Young, promising arms came up only to show their inexperience. Guys like Aaron Barrett and Blake Treinen did not progress like the front office projected they would.

Janssen was signed to be the team's setup man, to bring a veteran presence to the back of the Nats' bullpen. He did not have the season he was supposed to have, either, and knows things could have been different if the bullpen was better as a collective group.

"I think any good team, it starts on the mound. It starts with starting pitching. And if the starters are working deep into games it gives the bullpen a little rest every once in a while. [After the All-Star break], we were in a lot of tight games. We were using a lot of guys every night. We started to struggle as a group and we couldn't stop the bad snowball. It just happened to be at a time in our season when were counted on greatly. At the end of the day, as a team you can look at everything, but I think for us as a bullpen we probably circle that time of the season where had we performed better we definitely wouldn't have been eliminated today. It might have changed things."

The Nationals have eight games remaining on their schedule, eight meaningless games that include three at the New York Mets before they call it a year. Williams, for one, is not ready to reflect on what went wrong until the season is actually over.

"We got games to play. Can’t do that. We gotta to win tomorrow. I mean we’re here. We have to play games. We’ve got some remaining. We want to play well in those games. After the fact, we’ll have a chance to look back at it," he said.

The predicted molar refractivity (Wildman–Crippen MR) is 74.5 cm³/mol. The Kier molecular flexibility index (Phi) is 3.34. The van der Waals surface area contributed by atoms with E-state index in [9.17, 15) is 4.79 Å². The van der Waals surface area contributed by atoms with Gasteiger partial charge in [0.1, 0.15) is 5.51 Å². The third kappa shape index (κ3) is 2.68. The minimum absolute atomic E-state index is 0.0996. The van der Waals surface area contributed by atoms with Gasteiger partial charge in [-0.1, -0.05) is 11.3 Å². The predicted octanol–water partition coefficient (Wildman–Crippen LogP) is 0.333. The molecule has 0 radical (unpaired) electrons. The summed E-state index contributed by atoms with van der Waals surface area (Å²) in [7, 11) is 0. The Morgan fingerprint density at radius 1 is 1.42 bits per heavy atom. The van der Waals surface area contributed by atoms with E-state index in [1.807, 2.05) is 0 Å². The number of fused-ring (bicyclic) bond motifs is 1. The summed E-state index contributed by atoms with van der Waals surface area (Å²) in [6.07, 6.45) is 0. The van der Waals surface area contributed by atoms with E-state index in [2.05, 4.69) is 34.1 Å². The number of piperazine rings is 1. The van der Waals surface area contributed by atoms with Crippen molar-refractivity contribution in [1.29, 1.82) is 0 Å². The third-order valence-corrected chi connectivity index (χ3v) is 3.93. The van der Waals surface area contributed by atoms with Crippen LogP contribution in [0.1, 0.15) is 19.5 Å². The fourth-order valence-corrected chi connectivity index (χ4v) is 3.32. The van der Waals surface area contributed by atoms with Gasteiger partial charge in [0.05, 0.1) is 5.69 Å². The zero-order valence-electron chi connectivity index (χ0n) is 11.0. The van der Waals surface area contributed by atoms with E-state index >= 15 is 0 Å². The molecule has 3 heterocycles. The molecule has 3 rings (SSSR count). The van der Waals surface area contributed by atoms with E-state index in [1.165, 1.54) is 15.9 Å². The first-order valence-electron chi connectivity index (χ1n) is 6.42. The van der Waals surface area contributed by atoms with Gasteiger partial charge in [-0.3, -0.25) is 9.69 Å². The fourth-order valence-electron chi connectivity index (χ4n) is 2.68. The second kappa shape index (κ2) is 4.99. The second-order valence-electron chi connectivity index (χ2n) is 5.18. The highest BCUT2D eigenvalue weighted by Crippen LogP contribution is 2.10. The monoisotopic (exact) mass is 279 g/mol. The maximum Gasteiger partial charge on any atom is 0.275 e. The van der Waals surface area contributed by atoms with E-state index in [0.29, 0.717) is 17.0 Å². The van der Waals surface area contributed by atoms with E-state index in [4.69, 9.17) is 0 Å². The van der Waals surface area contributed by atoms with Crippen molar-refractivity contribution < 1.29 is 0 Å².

Williams was asked if he addressed his team after the game, knowing their season was essentially over. He hadn't.

"I haven’t spoken to them yet. You’re going to have to ask them what they feel. I can tell you this, we’re trying to win and the game that we’re playing is most important."

Many Nats players were indeed asked how they felt and Harper, for one, has already come to terms with what will ultimately be looked at as a lost season.

"It’s just baseball. It’s just a game you play. There’s a lot of things in life that are bigger than just baseball. We’ll all come back in tomorrow and play this game," he said. "I think, the next couple days – the next week or so – a lot of these guys won’t be in this clubhouse anymore. So, we’re gonna try to enjoy this as a team and just really have some fun and play hard and see where we’re at."

All that is left to play for is pride and statistics. Then, on the night of Oct. 4 in New York, an offseason that could bring momentous change to the organization will finally begin.

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Here's how the Nationals outfield could sustain the loss of Bryce Harper

Here's how the Nationals outfield could sustain the loss of Bryce Harper

If the Nationals can’t re-sign Bryce Harper, don't expect them to go searching for a high-priced free agent like Michael Brantley to replace him. 

(A note: This is still an if! We haven't closed the door on Harper staying in DC.) 

The Nationals already have a promising in-house solution if Harper walks: Victor Robles.

Robles is currently rated as the fourth-best prospect in baseball, according to MLBpipeline.com. Robles has played 34 games for the Nationals over the last two season including 21 in 2018.  His slash line this September was .288/.348/.525 with three doubles, three home runs, a triple, and 10 RBI.

Of course there's upsides to known quantities like Brantley - even if he comes with injury concerns: He hit .309 last year with 17 home runs and 76 RBI last season. In 2014, he finished third in American League MVP voting. He had a slash line of .307/.385/.506 with 45 doubles, 20 home runs, and 97 RBI. The following season, Brantley led the Majors with 45 doubles. 

If you can’t stand batters that strike out, Brantley is the guy for you.

In 613 plate appearances in 2018, Brantley struck out just 60 times. His 9.5 strikeouts per 100 at bats was tied for second-best in the MLB. By comparison, Harper’s strikeout ratio in 2018 was 24.3%. As a team, the Nationals finished tied for sixth in fewest strikeouts per game (7.96). Additionally, Brantley led qualified hitters in contact rate (90.9 percent) and swinging-strike rate (4.0 percent) in 2018. 

But even with all that, there's some question marks here if the Nats opt to swap Harper for a slightly lower-priced free agent: Brantley is a left fielder.